Oral health is in a two-way relationship with overall health and some researchers believe that the oral cavity may become a valuable tool for diagnosis and prognosis in the near future (biomarkers).[i]
Oral health is not isolated from general health, rather, it is a critical component of overall health, well-being and quality of life. The oral cavity serves an initial entry point for colonization of the oral and gut microbiota and therefore is an easily accessed body site for assessment of the microbial community, and biologic markers used to diagnose, predict, and monitor both oral and systemic diseases.
Viruses have been found in the oral cavity, with their presence primarily viewed as a pathological nature and include such viruses as rotavirus, norovirus, HIV, hepatitis C virus, herpes simplex viruses 1 (HSV1) and HSV2, Epstein–Barr virus and inﬂuenza viruses. [ii]
For healthy adults, an individual’s oral microbiome is associated with many factors, including the time of the sample collection, age, gender, diet, and extreme environment. Host and environmental factors that affect the oral cavity begin in infancy and continue throughout one’s lifetime in sickness and in health.
Parkinson’s is characterized by a wide range of motor and nonmotor symptoms that include oral-facial manifestations reflecting sensory motor changes, which often occur before motor symptoms. Sialorrhea (drooling) speech and swallowing changes, and hypomimia (reduced facial expression) are common non-motor symptoms of PD.
Loss of smell/taste is one of the 5 most prevalent symptoms in early PD (<6 years) and drooling is one of the 5 most prevalent complaints in late PD (≥6 years).[iii]
Poorly cleaned teeth and dentures facilitate biofilm accumulation, making them a reservoir for respiratory pathogens and encouraging opportunistic oral and systemic infections. Particularly if a patient has dysphagia (swallowing problem) which includes aspiration (food or liquid entering the airway) contamination of the lungs can result in an aspiration pneumonia.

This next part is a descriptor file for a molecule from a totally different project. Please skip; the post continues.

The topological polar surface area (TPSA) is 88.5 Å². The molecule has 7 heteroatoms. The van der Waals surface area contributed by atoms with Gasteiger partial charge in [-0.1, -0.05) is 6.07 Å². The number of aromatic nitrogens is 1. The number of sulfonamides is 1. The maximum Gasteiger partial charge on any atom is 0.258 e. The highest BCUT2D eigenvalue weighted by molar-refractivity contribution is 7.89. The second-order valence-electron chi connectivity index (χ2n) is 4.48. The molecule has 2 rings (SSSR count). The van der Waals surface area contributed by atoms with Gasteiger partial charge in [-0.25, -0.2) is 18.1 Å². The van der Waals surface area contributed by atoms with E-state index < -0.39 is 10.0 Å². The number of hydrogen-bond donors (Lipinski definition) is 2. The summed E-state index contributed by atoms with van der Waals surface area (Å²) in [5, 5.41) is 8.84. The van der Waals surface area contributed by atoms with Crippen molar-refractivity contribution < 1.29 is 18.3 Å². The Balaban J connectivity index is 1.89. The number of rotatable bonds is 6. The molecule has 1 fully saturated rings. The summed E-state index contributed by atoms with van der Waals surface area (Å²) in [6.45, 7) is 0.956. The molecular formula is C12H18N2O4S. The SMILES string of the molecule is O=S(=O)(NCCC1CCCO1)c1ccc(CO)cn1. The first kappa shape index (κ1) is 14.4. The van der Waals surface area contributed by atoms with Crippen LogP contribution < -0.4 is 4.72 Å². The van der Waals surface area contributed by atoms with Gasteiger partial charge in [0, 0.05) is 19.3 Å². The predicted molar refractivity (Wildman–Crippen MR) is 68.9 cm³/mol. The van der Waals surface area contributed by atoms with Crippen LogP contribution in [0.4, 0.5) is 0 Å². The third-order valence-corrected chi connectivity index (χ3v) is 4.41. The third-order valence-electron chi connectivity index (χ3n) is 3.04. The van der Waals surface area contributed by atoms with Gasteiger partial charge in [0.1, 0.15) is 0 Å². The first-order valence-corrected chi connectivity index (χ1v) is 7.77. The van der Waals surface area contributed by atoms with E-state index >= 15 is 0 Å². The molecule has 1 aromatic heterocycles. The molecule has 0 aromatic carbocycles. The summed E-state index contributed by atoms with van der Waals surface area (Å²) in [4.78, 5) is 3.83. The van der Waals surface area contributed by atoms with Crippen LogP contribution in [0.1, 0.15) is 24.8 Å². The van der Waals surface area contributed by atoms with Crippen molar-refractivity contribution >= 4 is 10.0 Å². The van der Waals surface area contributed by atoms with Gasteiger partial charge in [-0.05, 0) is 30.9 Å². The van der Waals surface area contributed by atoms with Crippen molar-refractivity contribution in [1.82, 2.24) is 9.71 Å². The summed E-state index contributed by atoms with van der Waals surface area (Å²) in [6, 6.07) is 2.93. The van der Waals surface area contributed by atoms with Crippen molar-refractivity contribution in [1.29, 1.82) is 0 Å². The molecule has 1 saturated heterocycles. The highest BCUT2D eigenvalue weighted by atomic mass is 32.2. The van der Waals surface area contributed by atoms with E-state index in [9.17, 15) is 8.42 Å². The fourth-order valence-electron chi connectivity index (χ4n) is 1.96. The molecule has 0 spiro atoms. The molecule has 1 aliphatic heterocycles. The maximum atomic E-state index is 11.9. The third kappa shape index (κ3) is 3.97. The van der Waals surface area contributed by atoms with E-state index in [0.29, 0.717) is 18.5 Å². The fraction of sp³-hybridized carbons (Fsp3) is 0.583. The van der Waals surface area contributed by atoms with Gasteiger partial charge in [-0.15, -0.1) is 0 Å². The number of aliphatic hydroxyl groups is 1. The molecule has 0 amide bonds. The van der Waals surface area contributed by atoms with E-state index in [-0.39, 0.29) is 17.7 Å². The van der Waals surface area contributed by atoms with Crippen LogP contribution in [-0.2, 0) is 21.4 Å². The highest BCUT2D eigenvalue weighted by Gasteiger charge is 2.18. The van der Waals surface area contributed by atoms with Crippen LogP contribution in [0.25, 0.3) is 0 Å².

Oral and dental “problems caused by PD are accentuated by physicians’ lack of dental knowledge and dentists’ lack of awareness of many of the oral implications of PD”[iv]. Speech-language pathologist who treat impairments in speech and swallowing related to Parkinson’s can provide important education to patients about these risks, and can also serve as a conduit between patients and other members of the healthcare team.
[i] Oral Health Disorders in Parkinson’s Disease: More than Meets the Eye Manon Auffreta∗ et al. Behavior & Basal Ganglia Research Unit (EA 4712), University of Rennes 1, Rennes, France Institut des Neurosciences Cliniques de Rennes (INCR), Rennes, France. Journal of Parkinson’s Disease 11 (2021) 1507–1535 DOI 10.3233/JPD-212605
[ii] Oral microbiome: possible harbinger for children’s health. Jin Xiao, Kevin A. Fiscella, and Steven R. Gill. International Journal of Oral Science. www.nature.com/ijos.
[iii] Politis M,Wu K, Molloy S, G Bain P, Chaudhuri KR, Piccini P (2010) Parkinson’s disease symptoms: The patient’s perspective. Mov Disord 25, 1646-1651
[iv] Jolly DE, Paulson RB, Paulson GW, Pike JA (1989) Parkinson’s disease: A review and recommendations for dental management. Spec Care Dentist 9, 74-78.
Join Dr. Gil, SW Florida Neurologist, Mary Spremulli,CCC-SLP
and Michael Davidson, PWP for Parkinson Awareness Month
Interview on Gulf Coast Life WGCU PBS and NPR Radio
Host Mike Kiniry, Listen Live Tuesday April 5, 2022 * at 1:00 and 10:00 pm ET.
Listen here: https://news.wgcu.org/gulf-coast-life
2022 Parkinson’s Disease Awareness Month Symposium
Port Charlotte, Florida * Friday April 22, 2022 11:30-5:30
Parkinson’s TV Watch the Preview Here
ParkinsonTV is an educational series birthed in 2017 by a partnership between neurologist Dr. Bas Bloem and the University of Rochester’s Center for Health + Technology. The content is dedicated to highlighting the reality of living with Parkinson disease. Seasons 1-2 covered core topics that affect physical and mental health and quality of life. Sponsored by pharmaceutical company Roche, Season 3 discusses the ways in which we can end the disease through prevention, advocacy, care, and treatment.
My Mission: To enlist individuals in their treatment, and help them express their personality & spirit through voice. To educate and empower. Mary Spremulli, MA, CCC-SLP * FiTOUR® Group Exercise Instructor * Voice Aerobics® A Whole Body Approach to Voice Practice